The holiday season is now over and for many comes the real downer of figuring out how much money they spent on credit cards and what they should do with the new retail credit cards they opened. While I express to people all of the time to avoid that situation sometimes that advice is ignored because the temptation of the instant discount off your current purchase at the register is just too much for some. Now that the dust is settled and you have this new card many are left thinking, “I will just close it right away and whatever damage I just did to my credit score will be fixed.” To add to that, there are several “experts” out there that will tell you having a retail credit card is bad for your FICO score and the faster you close those cards the better. What should you do? Let’s take a closer look at this scenario, but this time with accurate factual information.
First off, next year and moving forward if you are in doubt as to whether you should apply for the retail credit card or not, don’t! The reason they are giving you the immediate discount is because a lot of people will pay more in interest over time than the discount they are actually saving in the first place. These companies are not dumb. They understand the human spending habits as well as the fact that IF they can get a credit card in your pocket with their name on it, you are much more likely to buy things you can’t afford right now and then pay them extra interest over time on those purchases. Retail cards are infamous for their subprime-style terms with interest rates well into the 20’s and credit limits as low as a few hundred dollars. Using and carryinga retail card balance will quickly add to the balance and with such low credit limits, modest purchases can result in highly leveraged cards, which lowers your credit score as a result.
But since we can’t go back in time and reverse the application for the new retail credit card you agreed to, let me give you three possible solutions with what to do with the account now:
Close the card immediately
Many people will close the card right away because they only opened it for the discount. That’s fine but you should be aware that closing it doesn’t do away with any damage you’ve already caused to your credit by opening it. The credit inquiry that was posted by the issuer (or issuers) when you applied will still be there and they can lower your score for the next 12 months. And, the newly opened account (or accounts) will be on your credit report likely for the next decade.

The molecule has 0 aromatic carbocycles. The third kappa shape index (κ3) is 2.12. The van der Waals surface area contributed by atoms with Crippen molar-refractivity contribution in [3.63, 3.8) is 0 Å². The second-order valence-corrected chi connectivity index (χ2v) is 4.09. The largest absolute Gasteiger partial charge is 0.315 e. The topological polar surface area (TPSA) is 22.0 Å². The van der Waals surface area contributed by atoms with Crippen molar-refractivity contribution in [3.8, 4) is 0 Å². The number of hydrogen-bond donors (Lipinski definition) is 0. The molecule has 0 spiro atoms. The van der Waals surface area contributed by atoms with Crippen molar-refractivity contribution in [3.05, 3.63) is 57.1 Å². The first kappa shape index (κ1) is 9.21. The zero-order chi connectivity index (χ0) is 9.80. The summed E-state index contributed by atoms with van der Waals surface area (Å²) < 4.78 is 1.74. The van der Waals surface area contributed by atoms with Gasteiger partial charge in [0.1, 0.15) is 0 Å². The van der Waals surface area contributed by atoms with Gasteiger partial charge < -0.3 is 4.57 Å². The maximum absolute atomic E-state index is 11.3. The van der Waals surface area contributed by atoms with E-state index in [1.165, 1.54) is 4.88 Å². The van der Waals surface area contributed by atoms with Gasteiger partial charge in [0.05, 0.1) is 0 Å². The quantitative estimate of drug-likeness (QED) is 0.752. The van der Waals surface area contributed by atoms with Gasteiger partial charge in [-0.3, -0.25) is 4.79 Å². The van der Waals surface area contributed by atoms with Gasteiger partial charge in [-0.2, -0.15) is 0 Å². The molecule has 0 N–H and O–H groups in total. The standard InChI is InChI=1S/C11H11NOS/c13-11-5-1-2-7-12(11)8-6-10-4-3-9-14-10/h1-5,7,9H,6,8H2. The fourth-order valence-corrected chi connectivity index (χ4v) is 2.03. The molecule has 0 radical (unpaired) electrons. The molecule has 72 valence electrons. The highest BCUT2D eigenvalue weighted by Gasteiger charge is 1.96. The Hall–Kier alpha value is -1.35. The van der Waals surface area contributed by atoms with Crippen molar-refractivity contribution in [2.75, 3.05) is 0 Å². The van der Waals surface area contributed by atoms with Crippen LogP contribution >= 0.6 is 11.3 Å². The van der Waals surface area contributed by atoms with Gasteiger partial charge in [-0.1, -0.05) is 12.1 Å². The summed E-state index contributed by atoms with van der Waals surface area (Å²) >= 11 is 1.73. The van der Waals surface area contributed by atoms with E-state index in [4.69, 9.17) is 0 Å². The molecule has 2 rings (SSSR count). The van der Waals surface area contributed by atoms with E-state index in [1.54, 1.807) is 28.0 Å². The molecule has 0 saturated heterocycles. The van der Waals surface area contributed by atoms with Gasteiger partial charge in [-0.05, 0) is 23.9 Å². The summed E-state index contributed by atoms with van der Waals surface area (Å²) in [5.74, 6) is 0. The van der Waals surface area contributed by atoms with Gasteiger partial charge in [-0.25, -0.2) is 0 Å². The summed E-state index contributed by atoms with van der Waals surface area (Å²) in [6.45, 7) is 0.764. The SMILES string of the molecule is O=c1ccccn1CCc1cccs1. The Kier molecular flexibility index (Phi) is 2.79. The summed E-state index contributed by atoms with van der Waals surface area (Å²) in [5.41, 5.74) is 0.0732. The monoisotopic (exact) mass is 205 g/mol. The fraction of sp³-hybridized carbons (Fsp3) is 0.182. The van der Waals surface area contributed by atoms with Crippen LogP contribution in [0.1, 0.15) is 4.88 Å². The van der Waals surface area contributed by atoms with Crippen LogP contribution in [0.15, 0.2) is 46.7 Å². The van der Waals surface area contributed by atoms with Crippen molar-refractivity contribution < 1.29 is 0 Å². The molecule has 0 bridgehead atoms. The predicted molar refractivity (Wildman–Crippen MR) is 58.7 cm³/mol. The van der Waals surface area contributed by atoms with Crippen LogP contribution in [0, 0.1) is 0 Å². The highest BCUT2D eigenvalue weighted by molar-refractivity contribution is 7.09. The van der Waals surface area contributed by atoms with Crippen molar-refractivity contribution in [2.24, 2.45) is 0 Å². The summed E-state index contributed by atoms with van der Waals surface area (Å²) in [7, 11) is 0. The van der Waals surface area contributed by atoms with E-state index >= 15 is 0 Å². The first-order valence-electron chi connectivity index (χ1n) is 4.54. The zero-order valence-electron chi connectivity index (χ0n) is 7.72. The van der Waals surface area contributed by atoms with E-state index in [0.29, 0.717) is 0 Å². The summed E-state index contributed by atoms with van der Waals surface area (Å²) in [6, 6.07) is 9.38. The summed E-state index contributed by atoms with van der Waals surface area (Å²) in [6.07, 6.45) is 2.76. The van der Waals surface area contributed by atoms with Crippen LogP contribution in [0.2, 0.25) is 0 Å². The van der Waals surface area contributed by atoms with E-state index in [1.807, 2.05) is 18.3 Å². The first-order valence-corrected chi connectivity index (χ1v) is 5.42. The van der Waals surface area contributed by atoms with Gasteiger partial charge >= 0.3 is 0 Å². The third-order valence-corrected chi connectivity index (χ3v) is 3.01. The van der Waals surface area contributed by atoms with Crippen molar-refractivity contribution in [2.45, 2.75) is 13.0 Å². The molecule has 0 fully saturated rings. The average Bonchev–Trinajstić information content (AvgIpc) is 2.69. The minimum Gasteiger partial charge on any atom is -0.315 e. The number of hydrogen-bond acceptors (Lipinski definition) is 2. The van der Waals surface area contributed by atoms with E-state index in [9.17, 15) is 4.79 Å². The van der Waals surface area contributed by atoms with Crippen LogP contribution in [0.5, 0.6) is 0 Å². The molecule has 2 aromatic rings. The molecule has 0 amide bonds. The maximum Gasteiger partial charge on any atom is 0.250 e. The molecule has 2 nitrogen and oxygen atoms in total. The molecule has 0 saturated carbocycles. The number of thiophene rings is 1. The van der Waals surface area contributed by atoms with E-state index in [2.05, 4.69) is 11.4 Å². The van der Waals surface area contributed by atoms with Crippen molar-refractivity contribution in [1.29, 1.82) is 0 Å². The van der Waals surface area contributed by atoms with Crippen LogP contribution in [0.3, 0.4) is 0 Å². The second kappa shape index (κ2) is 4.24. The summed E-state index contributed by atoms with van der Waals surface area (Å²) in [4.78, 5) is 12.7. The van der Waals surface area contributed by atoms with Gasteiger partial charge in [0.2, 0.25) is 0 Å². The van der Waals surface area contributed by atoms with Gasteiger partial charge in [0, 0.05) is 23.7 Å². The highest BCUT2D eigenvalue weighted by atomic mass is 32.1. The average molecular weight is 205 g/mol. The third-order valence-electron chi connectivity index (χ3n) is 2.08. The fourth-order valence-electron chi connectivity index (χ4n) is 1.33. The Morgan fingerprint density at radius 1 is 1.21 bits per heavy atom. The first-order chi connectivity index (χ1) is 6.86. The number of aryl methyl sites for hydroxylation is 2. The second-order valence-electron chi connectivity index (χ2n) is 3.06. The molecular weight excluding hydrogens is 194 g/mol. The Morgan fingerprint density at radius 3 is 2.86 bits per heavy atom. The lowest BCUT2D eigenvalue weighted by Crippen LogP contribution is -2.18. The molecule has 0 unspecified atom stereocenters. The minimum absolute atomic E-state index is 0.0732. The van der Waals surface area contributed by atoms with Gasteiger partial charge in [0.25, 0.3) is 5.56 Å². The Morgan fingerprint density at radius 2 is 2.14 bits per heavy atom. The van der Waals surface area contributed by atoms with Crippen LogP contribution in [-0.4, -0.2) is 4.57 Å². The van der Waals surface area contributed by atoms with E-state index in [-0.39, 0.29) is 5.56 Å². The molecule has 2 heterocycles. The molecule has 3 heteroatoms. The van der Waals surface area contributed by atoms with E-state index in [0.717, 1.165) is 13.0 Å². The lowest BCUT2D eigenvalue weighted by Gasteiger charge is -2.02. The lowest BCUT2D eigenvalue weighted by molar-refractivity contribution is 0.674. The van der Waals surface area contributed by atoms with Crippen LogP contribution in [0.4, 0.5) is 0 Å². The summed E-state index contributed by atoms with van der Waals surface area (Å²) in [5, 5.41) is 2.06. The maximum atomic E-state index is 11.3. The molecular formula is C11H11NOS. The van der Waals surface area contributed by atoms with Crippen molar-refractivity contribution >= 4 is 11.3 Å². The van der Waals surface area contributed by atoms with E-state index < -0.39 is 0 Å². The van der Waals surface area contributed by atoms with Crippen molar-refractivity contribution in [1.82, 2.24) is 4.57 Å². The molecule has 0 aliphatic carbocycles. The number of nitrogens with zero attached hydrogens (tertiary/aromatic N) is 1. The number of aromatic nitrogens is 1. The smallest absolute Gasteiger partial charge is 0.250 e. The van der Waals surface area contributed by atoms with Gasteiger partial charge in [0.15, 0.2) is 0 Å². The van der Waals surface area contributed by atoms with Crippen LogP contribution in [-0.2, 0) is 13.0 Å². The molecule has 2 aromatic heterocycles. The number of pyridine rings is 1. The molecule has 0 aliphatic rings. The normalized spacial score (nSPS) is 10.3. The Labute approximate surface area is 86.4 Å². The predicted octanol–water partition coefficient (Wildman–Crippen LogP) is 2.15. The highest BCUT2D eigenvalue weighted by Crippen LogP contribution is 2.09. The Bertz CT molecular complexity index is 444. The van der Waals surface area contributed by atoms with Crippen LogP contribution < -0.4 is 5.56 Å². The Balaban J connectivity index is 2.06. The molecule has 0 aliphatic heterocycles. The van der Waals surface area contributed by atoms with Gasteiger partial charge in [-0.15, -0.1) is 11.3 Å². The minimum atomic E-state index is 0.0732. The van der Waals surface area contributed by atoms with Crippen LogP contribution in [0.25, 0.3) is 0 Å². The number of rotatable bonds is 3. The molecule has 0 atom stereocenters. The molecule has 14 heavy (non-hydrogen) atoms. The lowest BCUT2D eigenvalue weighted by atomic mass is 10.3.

Close the Card…Eventually
I believe that if you don’t close the card immediately you shouldn’t close it ever. The unused credit limit, although a small one, is likely helping your credit scores because credit scoring systems like unused credit limits. By closing the card you will lose the value of the card’s unused credit limit. You will, however, still get the benefit of the age of the account, open or closed. There’s a pretty common myth that when you close a credit card you lose the benefit of the account’s age, which is not true. Also retail credit cards don’t charge monthly or annual fees (although that can certainly change), so the cost to simply hold on to the card is $0.
Never Close the Card
If you never close the card, then you’ll always benefit from the card’s unused credit limit, assuming you don’t run up a large balance. You’ll also always benefit from the account’s age because the credit bureaus won’t remove the account from your credit report, which they’ll likely do after the account has been closed for 10 years. If you made the mistake and opened the new card don’t make it worse by making another poor choice. Keep the card open!